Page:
SAN ANTONIO - New numbers show the teenage birth rate in the U.S. has dropped to a historic low.

However, that's not the case in Bexar County. While numbers are decreasing, they are still more than double the national average.

Sully Narvaez first became pregnant when she was 11-years-old, the 18-year-old is now the proud mother of two.

Like many other teen moms, Narvaez’s own mother was a teen mom.

“I can see how people would judge me and look at me some type of way and would always tell me you're not going to make it because you’re a baby with a baby and it would hurt me a lot,” Narvaez said.

The teen birth rate in San Antonio has gone down by almost 50 percent since 2000. In 2014, almost 2,500 girls between the ages of 10 and 19 gave birth.

City health officials said that in that time period, the number of school districts teaching evidence-based sex education went from one to nine. They also said that offering no-cost contraceptives to teens with parental consent also proved to reduce pregnancies.

“We're still 55 percent higher than the national rate, so there is still a lot of work to be done in that area,” one city health official said. “There are many programs and partners working towards that and meaning the new San Antonio 2020 goal is to reduce the teen birth rate by 50 percent by the year 2020.”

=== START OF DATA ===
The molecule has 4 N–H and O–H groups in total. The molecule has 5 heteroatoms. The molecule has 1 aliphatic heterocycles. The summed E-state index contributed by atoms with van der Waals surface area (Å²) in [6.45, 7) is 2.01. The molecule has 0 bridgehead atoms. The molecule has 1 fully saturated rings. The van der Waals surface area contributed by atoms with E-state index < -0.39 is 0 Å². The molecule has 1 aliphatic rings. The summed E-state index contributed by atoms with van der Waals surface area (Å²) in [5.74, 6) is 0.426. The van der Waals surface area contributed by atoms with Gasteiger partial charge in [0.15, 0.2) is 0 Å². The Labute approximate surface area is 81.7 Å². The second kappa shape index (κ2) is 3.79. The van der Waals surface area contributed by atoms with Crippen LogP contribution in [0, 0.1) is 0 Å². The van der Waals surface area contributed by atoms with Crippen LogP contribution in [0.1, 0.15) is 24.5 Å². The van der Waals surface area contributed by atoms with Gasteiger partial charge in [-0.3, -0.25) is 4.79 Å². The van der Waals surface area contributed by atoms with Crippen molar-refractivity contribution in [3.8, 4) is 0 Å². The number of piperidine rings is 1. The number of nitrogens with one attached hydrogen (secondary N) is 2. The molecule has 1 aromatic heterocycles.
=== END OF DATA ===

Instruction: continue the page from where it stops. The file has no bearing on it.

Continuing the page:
They said battling teen pregnancy is important. Many studies show that teen moms are more likely to live in poverty and less likely to graduate from high school.

While Narvaez said she's well aware of these statistics, she's determined not to become one of them. She is set to get her high school diploma at the end of this month.

“You just hope better for your kids you want to give them more than what you had always wanted to give them the world,” Narvaez said.

She is using her kids as inspiration for a better life.